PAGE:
Joseph Rowntree (1836–1925), was the son of York grocer Joseph Rowntree (1801-1859) and his wife, Sarah Stephenson (1807–1888). On his father's death in 1859 Rowntree managed the family business with his elder brother, John Stephenson. In 1862 Joseph's younger brother Henry acquired the cocoa and chocolate firm of his former employers and fellow Quakers, the Tukes, and Joseph left the grocery shop to become his partner in 1869. Henry died in 1883, leaving no inheritance and his brother as sole owner.
By 1900 the Rowntree company had become one of Britain's most famous firms, both for its commercial success and in the field of industrial welfare. Rowntree was an influential social reformer as well as a businessman. He realised that old-fashioned paternalism could not work in a very large factory, so he would need to establish formal welfare schemes. A female welfare worker was appointed in 1891; in 1900 a welfare officer was appointed for boys and men. Sick and provident funds were created in 1902; a doctor's surgery was established in 1904; a savings scheme in 1905; a pension scheme in 1906; and a sick benefit scheme in 1910.
Rowntree's most lasting philanthropic act occurred in 1904, when he used half of his wealth to create three (now four) trusts. He declared that he never sought a fortune for himself - and that he did not want his children to the lead the idle lives so often associated with large inheritances.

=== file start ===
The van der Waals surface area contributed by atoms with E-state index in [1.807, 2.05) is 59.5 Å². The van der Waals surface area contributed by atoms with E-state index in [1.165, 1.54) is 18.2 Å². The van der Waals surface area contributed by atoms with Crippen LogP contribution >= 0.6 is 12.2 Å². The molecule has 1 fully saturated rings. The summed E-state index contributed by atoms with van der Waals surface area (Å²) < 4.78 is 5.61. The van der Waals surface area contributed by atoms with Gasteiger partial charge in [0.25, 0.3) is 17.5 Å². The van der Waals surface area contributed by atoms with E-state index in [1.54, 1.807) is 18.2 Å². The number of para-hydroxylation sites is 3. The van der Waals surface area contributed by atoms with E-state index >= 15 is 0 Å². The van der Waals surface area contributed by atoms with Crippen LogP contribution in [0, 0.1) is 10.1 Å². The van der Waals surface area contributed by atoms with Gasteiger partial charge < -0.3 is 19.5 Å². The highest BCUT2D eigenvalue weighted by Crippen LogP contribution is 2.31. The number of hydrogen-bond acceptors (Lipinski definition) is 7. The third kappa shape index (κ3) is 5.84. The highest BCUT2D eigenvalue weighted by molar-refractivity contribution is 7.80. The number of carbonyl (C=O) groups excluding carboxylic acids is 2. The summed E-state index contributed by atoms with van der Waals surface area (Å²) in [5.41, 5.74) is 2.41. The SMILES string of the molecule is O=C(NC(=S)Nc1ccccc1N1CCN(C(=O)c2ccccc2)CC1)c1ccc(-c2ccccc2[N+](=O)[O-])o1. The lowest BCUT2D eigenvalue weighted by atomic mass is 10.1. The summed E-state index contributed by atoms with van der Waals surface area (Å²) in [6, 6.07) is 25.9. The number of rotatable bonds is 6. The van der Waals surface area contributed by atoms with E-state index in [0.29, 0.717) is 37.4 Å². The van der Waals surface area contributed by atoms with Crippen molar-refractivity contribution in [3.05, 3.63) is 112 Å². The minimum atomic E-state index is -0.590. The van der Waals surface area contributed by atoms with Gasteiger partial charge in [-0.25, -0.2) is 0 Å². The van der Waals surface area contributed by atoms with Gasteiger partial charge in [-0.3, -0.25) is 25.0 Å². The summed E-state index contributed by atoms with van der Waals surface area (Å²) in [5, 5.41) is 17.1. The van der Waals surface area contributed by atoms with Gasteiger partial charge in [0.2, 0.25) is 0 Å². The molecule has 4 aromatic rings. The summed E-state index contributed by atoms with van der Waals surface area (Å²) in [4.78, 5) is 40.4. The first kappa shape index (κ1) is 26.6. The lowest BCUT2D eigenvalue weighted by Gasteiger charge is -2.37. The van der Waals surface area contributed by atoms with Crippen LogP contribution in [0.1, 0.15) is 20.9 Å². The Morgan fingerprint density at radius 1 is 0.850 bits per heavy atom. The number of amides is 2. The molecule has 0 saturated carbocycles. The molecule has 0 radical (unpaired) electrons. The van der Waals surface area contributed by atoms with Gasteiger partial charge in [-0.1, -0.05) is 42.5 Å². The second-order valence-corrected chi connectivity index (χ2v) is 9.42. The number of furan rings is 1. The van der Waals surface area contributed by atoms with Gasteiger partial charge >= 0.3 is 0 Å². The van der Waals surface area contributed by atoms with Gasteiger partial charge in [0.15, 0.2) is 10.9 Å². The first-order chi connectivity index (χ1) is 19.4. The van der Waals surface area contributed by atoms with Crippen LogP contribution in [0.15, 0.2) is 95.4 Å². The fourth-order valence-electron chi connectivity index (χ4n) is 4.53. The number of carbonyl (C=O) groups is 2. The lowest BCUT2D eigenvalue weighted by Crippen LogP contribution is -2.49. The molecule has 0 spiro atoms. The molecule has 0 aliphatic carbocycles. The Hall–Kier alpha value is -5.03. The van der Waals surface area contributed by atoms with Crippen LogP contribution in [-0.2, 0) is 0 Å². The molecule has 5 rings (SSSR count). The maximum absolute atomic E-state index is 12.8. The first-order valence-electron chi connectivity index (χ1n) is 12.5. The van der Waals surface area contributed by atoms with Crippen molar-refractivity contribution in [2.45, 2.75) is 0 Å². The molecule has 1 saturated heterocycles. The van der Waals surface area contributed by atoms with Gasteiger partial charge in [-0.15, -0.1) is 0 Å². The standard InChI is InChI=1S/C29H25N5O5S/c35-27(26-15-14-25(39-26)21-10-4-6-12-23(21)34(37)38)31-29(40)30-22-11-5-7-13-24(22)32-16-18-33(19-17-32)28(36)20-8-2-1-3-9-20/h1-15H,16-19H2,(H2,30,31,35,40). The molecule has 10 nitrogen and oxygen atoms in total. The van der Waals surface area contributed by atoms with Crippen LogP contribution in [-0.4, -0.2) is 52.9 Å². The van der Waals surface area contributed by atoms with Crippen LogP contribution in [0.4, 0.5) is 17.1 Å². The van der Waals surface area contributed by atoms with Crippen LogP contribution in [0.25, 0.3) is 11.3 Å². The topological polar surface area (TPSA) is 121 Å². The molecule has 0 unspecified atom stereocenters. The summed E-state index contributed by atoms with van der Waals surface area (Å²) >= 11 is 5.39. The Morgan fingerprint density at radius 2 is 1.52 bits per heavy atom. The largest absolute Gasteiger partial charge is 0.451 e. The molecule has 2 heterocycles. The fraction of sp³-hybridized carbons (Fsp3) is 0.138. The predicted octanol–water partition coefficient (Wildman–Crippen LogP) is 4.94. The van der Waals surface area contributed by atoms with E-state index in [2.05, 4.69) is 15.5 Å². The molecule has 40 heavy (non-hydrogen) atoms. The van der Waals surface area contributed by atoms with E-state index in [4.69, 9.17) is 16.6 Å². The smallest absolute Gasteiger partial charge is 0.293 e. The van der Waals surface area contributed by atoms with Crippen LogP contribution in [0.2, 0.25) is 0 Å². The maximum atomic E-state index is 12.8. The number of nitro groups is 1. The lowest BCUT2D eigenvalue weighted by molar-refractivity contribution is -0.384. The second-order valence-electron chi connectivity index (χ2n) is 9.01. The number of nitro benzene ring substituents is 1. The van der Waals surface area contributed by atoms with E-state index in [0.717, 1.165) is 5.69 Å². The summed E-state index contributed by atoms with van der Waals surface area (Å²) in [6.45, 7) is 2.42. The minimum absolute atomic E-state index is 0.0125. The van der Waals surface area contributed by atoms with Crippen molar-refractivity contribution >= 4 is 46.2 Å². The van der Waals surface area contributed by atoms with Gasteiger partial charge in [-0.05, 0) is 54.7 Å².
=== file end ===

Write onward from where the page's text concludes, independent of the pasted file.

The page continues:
The Joseph Rowntree Foundation's purpose is to inspire social change. The JRF is an endowed foundation funding a UK-wide research and development programme.
The Joseph Rowntree Reform Trust aims to correct imbalances of political power, strengthening the hands of individuals and organisations striving for reform.
The Joseph Rowntree Charitable Trust is a Quaker trust which seeks to transform the world by supporting people who address the root causes of conflict and injustice.
The Joseph Rowntree Housing Trust's purpose is to inspire and demonstrate social justice. JRHT is a registered housing association and provider of care services managing around 2500.
He built New Earswick, a village in York, for people on low incomes, including staff who worked in his factory, giving them access to decent homes at affordable rents. He was committed to understanding the causes of poverty and disadvantage in order to create a better society. By the time Rowntree died, the model village of New Earswick contained some 400 homes and was served by a range of community and educational facilities.
The trusts still flourish.
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